In my “hardcore” youth, I would spend hours upon hours playing the more involved games of the day. I’ll turn twenty-nine in May, so most of my youth was spent playing games like Final Fantasy IV and VI, Chrono Trigger, Lufia, Lunar, Suikoden, anything with “Zelda” on it, and anything with “Phantasy Star” in the title, as well as lighter, but no less more intense games such as Tecmo Super Bowl, NHL ’94, Gunstar Heroes, Contra and Castlevania. I absorbed these games, going through them as much as I could while still maintaining a social life and strong athletic skills. I could still go through most of the games from that era, the ones I truly devoured, almost from memory alone, even after years of having not played them. I sucked up guides, tips, tricks, magazines, words from other players, anything I could about the games to make sure I got the most I could out of a game, and as I got older, thanks to improvements in technology and my own personal resources, I started researching fan translations of unreleased games, importing, and even trying to translate things myself, even if most of my results have been poor until recently, where I was able to fumble around the latest Fire Emblem like a drunken prom date.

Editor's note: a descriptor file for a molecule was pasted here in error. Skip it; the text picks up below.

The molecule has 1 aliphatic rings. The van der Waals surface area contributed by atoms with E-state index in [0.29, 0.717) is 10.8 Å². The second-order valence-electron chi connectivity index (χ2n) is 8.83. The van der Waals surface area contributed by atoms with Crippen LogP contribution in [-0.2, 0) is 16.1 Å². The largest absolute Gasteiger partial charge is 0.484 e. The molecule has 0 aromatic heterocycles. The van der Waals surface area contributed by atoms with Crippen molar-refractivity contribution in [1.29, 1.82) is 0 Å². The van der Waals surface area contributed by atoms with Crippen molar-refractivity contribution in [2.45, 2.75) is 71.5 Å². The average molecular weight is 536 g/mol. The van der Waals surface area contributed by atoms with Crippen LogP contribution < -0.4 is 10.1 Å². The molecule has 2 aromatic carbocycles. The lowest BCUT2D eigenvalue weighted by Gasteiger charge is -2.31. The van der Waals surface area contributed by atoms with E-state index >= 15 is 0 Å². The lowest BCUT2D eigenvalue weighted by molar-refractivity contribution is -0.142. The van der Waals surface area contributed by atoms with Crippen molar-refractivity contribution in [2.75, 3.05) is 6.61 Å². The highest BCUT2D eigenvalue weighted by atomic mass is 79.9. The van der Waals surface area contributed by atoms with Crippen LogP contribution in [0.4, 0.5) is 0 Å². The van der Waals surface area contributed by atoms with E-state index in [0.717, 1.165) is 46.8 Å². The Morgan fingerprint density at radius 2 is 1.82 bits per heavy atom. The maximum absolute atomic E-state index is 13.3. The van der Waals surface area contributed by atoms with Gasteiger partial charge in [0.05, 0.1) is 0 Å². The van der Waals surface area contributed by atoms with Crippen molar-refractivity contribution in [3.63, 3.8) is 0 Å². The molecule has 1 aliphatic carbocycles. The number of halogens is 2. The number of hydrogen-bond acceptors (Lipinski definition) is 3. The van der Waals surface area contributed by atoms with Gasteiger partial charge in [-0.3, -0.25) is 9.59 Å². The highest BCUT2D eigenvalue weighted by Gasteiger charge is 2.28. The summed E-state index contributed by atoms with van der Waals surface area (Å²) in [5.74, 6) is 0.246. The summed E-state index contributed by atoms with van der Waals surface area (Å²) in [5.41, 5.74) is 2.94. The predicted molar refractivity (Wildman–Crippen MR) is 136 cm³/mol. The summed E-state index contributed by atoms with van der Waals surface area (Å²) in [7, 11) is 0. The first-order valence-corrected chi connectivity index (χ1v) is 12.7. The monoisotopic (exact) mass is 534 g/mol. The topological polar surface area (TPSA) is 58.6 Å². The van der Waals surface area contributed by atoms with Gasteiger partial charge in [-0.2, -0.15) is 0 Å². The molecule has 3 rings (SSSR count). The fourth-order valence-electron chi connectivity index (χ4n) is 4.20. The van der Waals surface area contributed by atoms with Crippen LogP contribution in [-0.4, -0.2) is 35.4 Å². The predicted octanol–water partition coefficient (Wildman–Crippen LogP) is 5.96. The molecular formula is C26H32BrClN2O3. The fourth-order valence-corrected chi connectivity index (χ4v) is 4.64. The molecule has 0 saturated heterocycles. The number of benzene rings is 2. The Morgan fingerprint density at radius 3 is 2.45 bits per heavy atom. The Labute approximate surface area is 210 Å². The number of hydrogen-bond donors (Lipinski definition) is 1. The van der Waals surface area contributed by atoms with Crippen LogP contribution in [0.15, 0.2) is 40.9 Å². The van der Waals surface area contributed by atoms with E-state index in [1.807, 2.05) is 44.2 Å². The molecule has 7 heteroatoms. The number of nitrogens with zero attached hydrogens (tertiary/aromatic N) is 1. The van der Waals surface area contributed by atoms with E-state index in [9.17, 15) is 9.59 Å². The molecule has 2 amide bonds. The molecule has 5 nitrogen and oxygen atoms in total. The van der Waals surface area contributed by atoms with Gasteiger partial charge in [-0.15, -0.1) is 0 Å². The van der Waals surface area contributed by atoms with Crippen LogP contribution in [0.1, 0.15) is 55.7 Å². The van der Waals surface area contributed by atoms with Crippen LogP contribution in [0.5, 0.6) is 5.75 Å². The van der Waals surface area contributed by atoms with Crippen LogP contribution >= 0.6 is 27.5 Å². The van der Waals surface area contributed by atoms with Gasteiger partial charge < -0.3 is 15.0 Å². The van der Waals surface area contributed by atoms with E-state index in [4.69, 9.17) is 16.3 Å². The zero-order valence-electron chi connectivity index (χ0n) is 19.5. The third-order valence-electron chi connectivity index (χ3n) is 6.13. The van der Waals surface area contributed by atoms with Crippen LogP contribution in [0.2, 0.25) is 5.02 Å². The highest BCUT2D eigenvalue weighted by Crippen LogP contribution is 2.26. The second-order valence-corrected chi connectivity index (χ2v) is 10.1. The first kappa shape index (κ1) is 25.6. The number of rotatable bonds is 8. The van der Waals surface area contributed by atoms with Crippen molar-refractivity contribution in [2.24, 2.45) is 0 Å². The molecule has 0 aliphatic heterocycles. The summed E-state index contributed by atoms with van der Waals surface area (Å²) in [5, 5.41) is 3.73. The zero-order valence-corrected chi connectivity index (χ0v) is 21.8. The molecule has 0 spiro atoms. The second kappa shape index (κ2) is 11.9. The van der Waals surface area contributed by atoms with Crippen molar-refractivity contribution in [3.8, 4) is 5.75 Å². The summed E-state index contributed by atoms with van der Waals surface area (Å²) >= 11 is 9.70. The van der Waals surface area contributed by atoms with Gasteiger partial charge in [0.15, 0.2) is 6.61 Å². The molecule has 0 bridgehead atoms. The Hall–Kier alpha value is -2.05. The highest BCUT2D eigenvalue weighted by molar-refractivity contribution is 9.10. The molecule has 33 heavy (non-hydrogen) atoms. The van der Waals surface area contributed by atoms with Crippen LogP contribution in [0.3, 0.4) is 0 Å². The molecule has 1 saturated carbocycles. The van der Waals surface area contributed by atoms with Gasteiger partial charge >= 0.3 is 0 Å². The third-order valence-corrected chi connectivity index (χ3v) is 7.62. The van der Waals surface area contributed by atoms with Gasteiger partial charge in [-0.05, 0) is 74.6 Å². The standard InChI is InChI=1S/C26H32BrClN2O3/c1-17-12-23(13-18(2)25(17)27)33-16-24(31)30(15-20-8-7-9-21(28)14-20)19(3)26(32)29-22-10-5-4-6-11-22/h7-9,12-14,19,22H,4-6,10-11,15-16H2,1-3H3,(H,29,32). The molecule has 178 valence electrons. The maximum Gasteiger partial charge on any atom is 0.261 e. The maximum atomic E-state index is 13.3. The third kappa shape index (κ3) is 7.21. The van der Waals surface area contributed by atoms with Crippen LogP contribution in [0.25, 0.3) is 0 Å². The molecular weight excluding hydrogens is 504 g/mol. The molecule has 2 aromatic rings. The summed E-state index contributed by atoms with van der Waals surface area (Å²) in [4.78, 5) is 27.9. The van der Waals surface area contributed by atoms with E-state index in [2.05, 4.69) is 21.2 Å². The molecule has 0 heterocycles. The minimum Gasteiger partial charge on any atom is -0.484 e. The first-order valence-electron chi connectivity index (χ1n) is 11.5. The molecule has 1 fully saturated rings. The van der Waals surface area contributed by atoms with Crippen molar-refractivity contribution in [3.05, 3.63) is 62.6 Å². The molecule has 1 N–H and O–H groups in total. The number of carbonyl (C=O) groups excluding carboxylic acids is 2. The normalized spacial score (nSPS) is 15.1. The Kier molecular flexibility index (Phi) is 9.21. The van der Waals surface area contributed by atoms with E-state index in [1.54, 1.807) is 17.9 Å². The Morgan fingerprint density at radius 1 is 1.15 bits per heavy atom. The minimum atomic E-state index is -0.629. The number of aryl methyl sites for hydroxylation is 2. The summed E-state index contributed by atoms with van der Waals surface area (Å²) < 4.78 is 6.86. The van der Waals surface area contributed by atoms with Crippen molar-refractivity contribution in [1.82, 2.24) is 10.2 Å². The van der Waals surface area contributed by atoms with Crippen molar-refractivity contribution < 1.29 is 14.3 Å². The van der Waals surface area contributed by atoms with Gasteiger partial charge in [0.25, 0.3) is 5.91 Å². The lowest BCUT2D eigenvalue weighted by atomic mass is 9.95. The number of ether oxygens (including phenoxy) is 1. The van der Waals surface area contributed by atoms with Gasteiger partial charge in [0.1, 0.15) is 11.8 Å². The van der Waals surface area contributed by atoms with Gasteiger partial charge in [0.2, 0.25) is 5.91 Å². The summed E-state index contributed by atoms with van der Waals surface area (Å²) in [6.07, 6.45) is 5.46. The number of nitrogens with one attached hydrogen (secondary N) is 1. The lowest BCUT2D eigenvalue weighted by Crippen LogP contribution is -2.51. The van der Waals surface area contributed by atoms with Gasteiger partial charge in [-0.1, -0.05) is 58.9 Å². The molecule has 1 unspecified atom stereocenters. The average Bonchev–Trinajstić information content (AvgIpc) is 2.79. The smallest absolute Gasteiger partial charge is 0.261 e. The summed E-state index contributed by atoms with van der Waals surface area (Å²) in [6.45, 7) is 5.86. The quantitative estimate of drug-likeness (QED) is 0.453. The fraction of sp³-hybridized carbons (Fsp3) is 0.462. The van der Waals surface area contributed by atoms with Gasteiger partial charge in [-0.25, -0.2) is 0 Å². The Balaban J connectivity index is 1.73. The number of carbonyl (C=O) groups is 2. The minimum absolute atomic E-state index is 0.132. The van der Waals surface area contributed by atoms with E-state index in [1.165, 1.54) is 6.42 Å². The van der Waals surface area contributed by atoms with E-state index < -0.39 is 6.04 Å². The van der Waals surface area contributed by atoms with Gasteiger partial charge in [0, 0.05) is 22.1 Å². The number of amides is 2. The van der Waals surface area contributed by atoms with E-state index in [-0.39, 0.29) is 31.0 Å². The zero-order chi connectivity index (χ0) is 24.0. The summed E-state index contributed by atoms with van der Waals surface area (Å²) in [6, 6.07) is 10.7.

If that sounds like a clandestine existence, there’s also a dark side to being so devoted, especially in my teens; a complete lack of perspective, and a fanboy mentality, all ripened by the time I put in to develop my opinions, making me, in my mind, more “qualified” to speak on these issues than anyone else, combined to turn me into someone that must not have been too enjoyable to be around at times. I was all over the Super Nintendo vs. Sega Genesis arguments to the point where I made it a school project in middle school (I got an A- basically for being a Sega fanboy. God, I love public education), argued breathlessly the merits of of the Phantasy Star games on the Genesis and why they were better than Final Fantasy (“But dude, Phantasy Star III sucks”. Thanks, PSIII, you made me lose a nerd argument once. I’ll bill you for my therapy sessions), decided that stupid mascots like Bubsy, Gex, Boogerman and the like were going to ruin video games as we knew them (close, but I put Sparkster from Rocket Knight Adventures into that category before I played the game. Whoops), and would break up with girlfriends who couldn’t understand that games were as much a part of me as their hickeys. In short, I was a prototypical nerd, and probably would have ended up in a lot of lockers had I not played contact sports. Praise Joe Pesci the internet hadn’t developed past ARPANET until I was late into high school, or I would have been one of those message board idiots you see nowadays, breathlessly defending my preferences to the death.